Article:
Good morning, Wednesday Coffee! There is a lull in chess activity at the top and so this week FIDE–politics will attract more interest in the chess press than usual.
The world’s elite players head home to recover after a very busy past month or so. In the middle of November the very important Palma de Mallorca Grand Prix will take place. This event will be decisive in determining the last qualification spots for the upcoming Candidate’s Tournament early in the new year.
Kirsan rules out legal action against Makro
In his latest blog article, FIDE president Kirsan Ilyumzhinov quotes excerpts of a radio interview he gave the other day in Moscow following the 88th FIDE Congress in Turkey last week. Kirsan has accused Makropoulos and the Presidential Board of trying to exploit the US sanctions against him for their own advantage and profit.
“They appealed to me at 88th FIDE Congress with a proposal not to run for President because of sanctions. According to my lawyers, they cannot make me do it. No way. Therefore, I wasn’t going to start a discussion.” — Kirsan
Instead he will simply let the clock run out and wait until next year’s Presidential Election before taking action. Kirsan also insinuated that he intends to make major changes to the Presidential Board, dropping the names of FaceBook’s Zuckerberg as well as Alibaba’s Ma for the new faces.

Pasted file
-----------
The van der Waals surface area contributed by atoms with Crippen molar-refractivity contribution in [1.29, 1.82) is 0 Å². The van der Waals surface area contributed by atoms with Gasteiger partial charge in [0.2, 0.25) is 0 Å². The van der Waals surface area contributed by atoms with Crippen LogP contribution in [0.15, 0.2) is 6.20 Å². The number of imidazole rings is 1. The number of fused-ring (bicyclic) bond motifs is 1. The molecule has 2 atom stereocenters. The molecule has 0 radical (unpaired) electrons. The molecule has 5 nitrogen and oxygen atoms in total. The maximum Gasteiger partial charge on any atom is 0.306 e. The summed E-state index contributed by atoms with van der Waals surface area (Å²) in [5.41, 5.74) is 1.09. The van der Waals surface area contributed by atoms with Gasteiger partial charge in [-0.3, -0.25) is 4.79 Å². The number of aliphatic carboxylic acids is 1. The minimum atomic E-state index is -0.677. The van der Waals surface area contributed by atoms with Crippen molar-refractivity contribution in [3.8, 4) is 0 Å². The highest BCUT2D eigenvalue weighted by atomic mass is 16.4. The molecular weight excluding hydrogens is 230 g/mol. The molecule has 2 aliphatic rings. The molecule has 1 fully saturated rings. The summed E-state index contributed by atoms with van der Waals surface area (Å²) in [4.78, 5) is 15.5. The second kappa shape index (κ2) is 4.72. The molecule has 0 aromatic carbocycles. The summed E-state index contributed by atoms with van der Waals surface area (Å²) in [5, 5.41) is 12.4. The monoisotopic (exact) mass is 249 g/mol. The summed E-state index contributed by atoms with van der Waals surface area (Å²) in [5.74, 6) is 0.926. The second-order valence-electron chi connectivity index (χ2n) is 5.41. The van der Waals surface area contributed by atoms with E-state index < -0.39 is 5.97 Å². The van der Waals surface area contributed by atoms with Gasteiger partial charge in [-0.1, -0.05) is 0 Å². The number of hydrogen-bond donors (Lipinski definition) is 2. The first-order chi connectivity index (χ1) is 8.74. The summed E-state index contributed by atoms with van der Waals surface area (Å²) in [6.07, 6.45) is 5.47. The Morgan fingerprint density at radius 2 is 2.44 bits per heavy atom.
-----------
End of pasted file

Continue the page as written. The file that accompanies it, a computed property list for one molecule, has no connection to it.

“We are open to invite people with innovative ideas. We have members of FIDE Presidential Board who are in their 50s. On the one hand, the expertise is useful but so also are young, energetic and rich men. That’s the way to change the world.” –Kirsan
Karpov :“Russia has the most free press in the world.”
Karpov, guest of honor at the 5th Basamro International Tournament (Rotterdam), gave an interesting interview much of which is quoted at Labirinti e Casematte. In the interview he is asked some pretty tough questions (so very different to the type of soft questions that Kasparov faces in his western interviews). Karpov does not try to hide his admiration and support for Putin.
Karpov also talked about the present generation of top players, in particular Carlsen and Anand :
“Anand and Carlsen are okay, but no, most modern players are of lower level. This is mostly due to the current time control: players nowadays have less time to think, and therefore they think less deeply”.
I suggest the reader take a look at the link above for the rest of the excerpts. Very interesting viewpoints.
Some more information about Jules Therien
Better late than never! On my blog of October 5, 2015 I wrote briefly of one of the grand old men of Quebec Chess, Jules Therien (1906 to 1977), a frequent opponent when I was growing up and playing in Montreal tournaments.
One of his children, Denis, kindly wrote to me yesterday with some corrections and additional information that the reader might be interested in. Check it out!